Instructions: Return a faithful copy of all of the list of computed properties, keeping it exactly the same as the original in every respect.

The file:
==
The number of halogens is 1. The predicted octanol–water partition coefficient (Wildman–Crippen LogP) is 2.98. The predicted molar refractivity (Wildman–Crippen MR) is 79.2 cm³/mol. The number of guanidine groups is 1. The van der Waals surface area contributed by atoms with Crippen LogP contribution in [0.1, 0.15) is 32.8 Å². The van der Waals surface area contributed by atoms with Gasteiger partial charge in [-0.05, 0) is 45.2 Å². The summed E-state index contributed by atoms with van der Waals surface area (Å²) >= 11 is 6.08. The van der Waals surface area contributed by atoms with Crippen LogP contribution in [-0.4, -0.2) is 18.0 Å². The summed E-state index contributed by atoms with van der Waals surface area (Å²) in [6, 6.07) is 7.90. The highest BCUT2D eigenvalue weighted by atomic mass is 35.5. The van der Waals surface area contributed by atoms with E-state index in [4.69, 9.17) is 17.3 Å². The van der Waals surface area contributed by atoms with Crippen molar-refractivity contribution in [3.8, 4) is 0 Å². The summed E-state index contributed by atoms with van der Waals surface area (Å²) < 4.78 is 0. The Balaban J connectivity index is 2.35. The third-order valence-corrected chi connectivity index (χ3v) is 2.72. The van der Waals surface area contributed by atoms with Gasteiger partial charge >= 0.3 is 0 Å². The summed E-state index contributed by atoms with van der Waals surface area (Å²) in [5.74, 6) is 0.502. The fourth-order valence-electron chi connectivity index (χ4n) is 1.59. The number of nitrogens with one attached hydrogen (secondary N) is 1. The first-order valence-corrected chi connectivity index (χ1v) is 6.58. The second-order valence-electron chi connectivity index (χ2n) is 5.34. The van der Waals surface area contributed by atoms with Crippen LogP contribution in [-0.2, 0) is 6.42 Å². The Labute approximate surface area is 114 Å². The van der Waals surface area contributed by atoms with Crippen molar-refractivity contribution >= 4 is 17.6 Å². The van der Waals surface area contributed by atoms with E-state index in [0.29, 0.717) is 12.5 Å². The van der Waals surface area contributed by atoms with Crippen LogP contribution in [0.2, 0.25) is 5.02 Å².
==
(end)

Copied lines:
The number of halogens is 1. The predicted octanol–water partition coefficient (Wildman–Crippen LogP) is 2.98. The predicted molar refractivity (Wildman–Crippen MR) is 79.2 cm³/mol. The number of guanidine groups is 1. The van der Waals surface area contributed by atoms with Crippen LogP contribution in [0.1, 0.15) is 32.8 Å². The van der Waals surface area contributed by atoms with Gasteiger partial charge in [-0.05, 0) is 45.2 Å². The summed E-state index contributed by atoms with van der Waals surface area (Å²) >= 11 is 6.08. The van der Waals surface area contributed by atoms with Crippen LogP contribution in [-0.4, -0.2) is 18.0 Å². The summed E-state index contributed by atoms with van der Waals surface area (Å²) in [6, 6.07) is 7.90. The highest BCUT2D eigenvalue weighted by atomic mass is 35.5. The van der Waals surface area contributed by atoms with E-state index in [4.69, 9.17) is 17.3 Å². The van der Waals surface area contributed by atoms with Crippen molar-refractivity contribution in [3.8, 4) is 0 Å². The summed E-state index contributed by atoms with van der Waals surface area (Å²) < 4.78 is 0. The Balaban J connectivity index is 2.35. The third-order valence-corrected chi connectivity index (χ3v) is 2.72. The van der Waals surface area contributed by atoms with Gasteiger partial charge >= 0.3 is 0 Å². The summed E-state index contributed by atoms with van der Waals surface area (Å²) in [5.74, 6) is 0.502. The fourth-order valence-electron chi connectivity index (χ4n) is 1.59. The number of nitrogens with one attached hydrogen (secondary N) is 1. The first-order valence-corrected chi connectivity index (χ1v) is 6.58. The second-order valence-electron chi connectivity index (χ2n) is 5.34. The van der Waals surface area contributed by atoms with Crippen LogP contribution in [-0.2, 0) is 6.42 Å². The Labute approximate surface area is 114 Å². The van der Waals surface area contributed by atoms with Crippen molar-refractivity contribution >= 4 is 17.6 Å². The van der Waals surface area contributed by atoms with E-state index in [0.29, 0.717) is 12.5 Å². The van der Waals surface area contributed by atoms with Crippen LogP contribution in [0.2, 0.25) is 5.02 Å².